A Texas judge found Alex Jones, host of the radio show InfoWars, liable for damages in three defamation lawsuits brought by the parents of two children who were killed in the Sandy Hook Elementary School shooting over his claims it was a hoax. He has since acknowledged that the shooting did occur.
The rulings, which could potentially be appealed, were released on Thursday after being issued on Monday. The Austin judge cited Jones’ pattern of bad faith in dealing with lawsuits in issuing the default judgement. Jones and InfoWars now will have to pay the parents of the victims for defamation and emotional distressed caused by the broadcasts in which he called the shooting a hoax.
District Judge Maya Guerra Gamble wrote in three similar statements, “In considering whether lesser remedies would be effective, this Court has also considered Defendants’ general bad faith approach to litigation, Mr. Jones’ public threats, and Mr. Jones’ professed belief that these proceedings are ‘show trials.’”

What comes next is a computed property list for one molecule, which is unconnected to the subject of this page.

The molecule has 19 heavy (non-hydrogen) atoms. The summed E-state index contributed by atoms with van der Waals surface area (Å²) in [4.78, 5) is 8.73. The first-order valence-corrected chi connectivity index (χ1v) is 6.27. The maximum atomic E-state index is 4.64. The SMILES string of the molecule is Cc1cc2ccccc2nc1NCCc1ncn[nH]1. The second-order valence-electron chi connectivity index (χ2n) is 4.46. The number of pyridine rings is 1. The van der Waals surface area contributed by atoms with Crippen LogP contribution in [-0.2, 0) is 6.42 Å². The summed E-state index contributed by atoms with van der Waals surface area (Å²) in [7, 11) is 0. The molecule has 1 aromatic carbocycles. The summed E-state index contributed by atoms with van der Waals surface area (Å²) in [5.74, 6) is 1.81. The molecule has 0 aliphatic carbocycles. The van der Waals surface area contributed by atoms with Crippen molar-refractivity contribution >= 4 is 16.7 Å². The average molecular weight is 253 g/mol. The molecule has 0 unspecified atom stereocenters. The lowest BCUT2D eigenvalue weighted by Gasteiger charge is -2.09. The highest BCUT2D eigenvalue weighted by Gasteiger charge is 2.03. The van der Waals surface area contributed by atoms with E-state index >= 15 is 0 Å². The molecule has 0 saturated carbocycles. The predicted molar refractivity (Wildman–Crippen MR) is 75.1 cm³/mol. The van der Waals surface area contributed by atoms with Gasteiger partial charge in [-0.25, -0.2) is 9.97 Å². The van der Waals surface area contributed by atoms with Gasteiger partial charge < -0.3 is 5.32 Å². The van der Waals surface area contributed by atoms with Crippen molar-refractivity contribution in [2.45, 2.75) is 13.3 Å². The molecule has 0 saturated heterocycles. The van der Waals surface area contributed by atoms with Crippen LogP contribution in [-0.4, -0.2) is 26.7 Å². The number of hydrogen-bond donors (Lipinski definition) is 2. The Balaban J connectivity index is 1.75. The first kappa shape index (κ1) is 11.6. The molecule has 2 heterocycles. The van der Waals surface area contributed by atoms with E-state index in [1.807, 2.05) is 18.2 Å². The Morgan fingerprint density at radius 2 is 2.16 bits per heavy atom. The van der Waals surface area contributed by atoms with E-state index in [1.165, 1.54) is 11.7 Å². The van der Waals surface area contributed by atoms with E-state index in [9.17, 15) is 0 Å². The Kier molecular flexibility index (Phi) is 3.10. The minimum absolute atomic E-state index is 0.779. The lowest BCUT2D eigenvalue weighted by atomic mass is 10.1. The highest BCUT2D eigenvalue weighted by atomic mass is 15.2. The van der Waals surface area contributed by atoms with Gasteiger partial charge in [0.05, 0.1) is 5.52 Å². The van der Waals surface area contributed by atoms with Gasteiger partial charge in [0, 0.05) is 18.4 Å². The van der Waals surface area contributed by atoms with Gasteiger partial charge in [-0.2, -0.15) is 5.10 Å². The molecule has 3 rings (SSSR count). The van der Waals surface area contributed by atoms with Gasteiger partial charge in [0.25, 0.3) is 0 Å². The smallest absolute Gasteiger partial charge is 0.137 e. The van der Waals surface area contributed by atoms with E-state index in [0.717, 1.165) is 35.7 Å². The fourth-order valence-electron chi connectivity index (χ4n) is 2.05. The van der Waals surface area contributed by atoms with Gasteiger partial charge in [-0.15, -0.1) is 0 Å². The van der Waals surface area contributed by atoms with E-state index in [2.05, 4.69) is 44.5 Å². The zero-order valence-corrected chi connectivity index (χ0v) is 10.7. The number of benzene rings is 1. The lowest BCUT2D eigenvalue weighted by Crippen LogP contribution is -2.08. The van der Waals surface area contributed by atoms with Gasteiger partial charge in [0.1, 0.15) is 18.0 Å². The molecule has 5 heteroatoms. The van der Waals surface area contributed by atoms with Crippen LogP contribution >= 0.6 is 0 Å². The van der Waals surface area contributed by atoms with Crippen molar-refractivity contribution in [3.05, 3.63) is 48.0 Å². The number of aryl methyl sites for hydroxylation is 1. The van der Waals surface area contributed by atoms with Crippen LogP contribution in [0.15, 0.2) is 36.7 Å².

Guerra Gamble said motions granted for a default judgement are rare but appropriate in this case because previous sanctions, including $150,000 in court-ordered penalties, were unsuccessful in changing Jones’ behavior.
Bill Odgen, a lawyer for the parents with the Farrar and Ball law firm in Houston, said, “It’s been a long time coming for these parents, and we’re happy with the way it worked out.” He later spoke to the rarity of default judgements.
“In Texas, we call [default judgements] death penalty sanctions. We learn about them in law school, but … none of [the] lawyers I’ve spoken with have ever had this happen. It’s like a Unicorn of the law,” he said. “But we’ve never seen such blatant disregard for a court’s authority the way we have here.”
Jones, in a statement from the InfoWars website, said the default judgement was “stunning.” Jones and InfoWars laywer Norm Pattis wrote, “Nothing less than the fundamental right to speak freely is at stake in these cases. It is not overstatement to say the First Amendment was crucified today. We are distressed by what we regard as a blatant abuse of discretion by the trial court. We are determined to see that these cases are heard on the merits.”
ARTICLE: ELIZABETH HERTZBERG
MANAGING EDITOR: CARSON CHOATE
PHOTO CREDITS: PBS.ORG
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